Paul Whitfield White
// SIS // Medieval Studies
// SIS // Film and Video Studies
Theatre and dramatic theory; Shakespeare; medieval drama; religion and culture of Tudor and early Stuart England
Professor White specializes in Shakespeare, medieval drama, and early modern drama and literature. In 2008 he published Drama and Religion in English Provincial Society, 1485-1660 (Cambridge UP). His other books include Theatre and Reformation: Protestantism, Patronage, and Playing in Tudor England (Cambridge UP, 1993); Marlowe, History, and Sexuality: New Critical Essays on Christopher Marlowe (AMS, 1998), which he edited for the Marlowe Society of America; and Shakespeare and Theatrical Patronage in Early Modern England (Cambridge UP, 2002), co-edited with Suzanne R. Westfall.
Professor White was creative director of the joint Purdue English/Theatre production of the Elizabethan play The Three Lords and Three Ladies of London, supported by a generous grant from CLA’s Enhancing Research in the Arts and Humanities. First staged for public viewing in West Lafayette in June 2015, the play was then performed at the Festival of Early Theatre at the University of Toronto later that month. The ERAH grant also is supporting the digital edition of the play in performance, edited by Professor White and doctoral student Bryan Nakawaki. Both wrote papers on the project for the Performance as Research Conference at McMaster University in June 2016. Professor has two article forthcoming this year: “Early English Acting Companies to 1580,” in the Oxford Handbook of English Literature Online, and “Were Early English Minstrels and Players “Professional?” in Research in Medieval and Renaissance Drama.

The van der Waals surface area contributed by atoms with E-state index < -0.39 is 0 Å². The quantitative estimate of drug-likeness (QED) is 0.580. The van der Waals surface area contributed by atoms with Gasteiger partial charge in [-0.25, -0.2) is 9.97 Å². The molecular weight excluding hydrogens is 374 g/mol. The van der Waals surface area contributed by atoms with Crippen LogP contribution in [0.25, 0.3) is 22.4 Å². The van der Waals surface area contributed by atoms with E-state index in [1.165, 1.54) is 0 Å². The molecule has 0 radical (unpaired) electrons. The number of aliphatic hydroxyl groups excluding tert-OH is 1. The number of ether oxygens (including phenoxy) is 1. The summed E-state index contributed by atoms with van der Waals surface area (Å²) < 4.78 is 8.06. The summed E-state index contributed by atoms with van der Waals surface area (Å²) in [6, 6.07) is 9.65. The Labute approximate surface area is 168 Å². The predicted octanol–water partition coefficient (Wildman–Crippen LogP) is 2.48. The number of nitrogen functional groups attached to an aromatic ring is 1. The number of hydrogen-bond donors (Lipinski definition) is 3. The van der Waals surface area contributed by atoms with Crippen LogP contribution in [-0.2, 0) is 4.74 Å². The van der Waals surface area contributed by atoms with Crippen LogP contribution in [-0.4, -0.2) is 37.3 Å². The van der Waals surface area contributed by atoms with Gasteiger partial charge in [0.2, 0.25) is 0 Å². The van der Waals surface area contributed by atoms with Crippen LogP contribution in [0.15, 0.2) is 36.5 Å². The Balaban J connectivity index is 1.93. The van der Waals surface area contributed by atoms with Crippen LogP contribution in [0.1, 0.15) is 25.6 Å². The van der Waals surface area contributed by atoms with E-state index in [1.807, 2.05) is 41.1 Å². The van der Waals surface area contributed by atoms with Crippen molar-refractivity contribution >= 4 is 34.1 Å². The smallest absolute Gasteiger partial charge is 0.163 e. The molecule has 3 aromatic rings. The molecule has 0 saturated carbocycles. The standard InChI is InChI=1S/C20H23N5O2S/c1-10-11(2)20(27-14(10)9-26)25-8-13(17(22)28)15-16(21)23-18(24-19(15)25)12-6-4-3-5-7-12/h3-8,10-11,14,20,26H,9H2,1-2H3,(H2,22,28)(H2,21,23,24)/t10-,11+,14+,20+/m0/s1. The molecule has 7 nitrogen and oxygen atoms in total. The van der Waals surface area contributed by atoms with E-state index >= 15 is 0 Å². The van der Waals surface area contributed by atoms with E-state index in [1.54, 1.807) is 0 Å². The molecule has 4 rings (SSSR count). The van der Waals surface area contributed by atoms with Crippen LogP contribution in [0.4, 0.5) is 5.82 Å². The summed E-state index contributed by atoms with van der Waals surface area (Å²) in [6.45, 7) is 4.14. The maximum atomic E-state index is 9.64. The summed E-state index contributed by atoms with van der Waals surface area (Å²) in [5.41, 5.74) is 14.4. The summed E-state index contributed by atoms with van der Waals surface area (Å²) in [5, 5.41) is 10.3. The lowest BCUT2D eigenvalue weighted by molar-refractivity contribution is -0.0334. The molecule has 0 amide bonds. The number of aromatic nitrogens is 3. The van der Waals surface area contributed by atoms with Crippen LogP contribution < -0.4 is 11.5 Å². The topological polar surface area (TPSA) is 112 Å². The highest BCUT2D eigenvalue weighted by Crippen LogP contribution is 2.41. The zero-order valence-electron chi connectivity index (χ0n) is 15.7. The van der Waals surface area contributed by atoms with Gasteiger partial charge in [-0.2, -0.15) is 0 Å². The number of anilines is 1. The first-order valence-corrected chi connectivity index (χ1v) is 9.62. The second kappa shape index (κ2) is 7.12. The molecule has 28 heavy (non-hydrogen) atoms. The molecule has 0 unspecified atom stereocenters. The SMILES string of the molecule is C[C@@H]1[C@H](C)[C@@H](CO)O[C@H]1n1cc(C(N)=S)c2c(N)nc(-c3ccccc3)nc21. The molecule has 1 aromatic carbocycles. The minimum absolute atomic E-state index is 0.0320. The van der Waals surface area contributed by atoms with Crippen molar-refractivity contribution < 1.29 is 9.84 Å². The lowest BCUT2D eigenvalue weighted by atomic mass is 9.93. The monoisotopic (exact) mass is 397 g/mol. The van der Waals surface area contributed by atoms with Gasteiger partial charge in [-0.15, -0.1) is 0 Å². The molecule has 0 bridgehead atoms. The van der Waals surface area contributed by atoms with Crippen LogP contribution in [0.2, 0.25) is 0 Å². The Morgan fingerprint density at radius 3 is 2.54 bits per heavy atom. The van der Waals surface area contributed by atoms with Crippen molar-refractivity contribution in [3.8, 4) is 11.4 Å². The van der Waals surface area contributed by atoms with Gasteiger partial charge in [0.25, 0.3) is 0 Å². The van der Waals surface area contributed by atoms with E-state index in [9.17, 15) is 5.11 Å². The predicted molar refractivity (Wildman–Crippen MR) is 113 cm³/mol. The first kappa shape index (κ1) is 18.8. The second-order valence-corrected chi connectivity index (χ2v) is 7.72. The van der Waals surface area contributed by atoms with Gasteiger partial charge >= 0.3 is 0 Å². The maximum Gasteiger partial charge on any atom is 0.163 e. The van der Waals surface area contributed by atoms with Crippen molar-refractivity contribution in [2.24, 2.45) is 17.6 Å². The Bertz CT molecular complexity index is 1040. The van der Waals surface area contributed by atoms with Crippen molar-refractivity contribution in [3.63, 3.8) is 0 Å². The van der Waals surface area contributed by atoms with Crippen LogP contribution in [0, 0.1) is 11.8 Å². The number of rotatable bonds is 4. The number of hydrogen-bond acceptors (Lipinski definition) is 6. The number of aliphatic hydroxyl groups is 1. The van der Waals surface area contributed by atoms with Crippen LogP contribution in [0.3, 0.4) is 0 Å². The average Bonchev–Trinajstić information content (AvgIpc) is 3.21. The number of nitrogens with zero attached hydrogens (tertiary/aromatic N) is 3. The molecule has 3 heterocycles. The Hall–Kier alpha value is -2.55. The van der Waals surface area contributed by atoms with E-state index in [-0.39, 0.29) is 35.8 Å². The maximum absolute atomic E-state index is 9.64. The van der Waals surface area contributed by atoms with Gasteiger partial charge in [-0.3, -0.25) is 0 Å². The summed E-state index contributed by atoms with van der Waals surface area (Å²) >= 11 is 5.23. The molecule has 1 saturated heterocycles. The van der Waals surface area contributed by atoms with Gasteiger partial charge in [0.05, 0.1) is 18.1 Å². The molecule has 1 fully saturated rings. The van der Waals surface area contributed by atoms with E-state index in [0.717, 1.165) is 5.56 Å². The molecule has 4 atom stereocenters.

Winner of the Department of English Award for Excellence in Graduate Teaching, he has taught Introduction to Graduate Studies (50100), Early English Survey (Engl 24000), Introduction to Drama (23500) Shakespeare (Engl 44200), Medieval Drama in English Society (Engl 52700), and Carnival and Early English Theater (Engl 63300). Professor White served as Director of Graduate Studies from 2000 to 2003.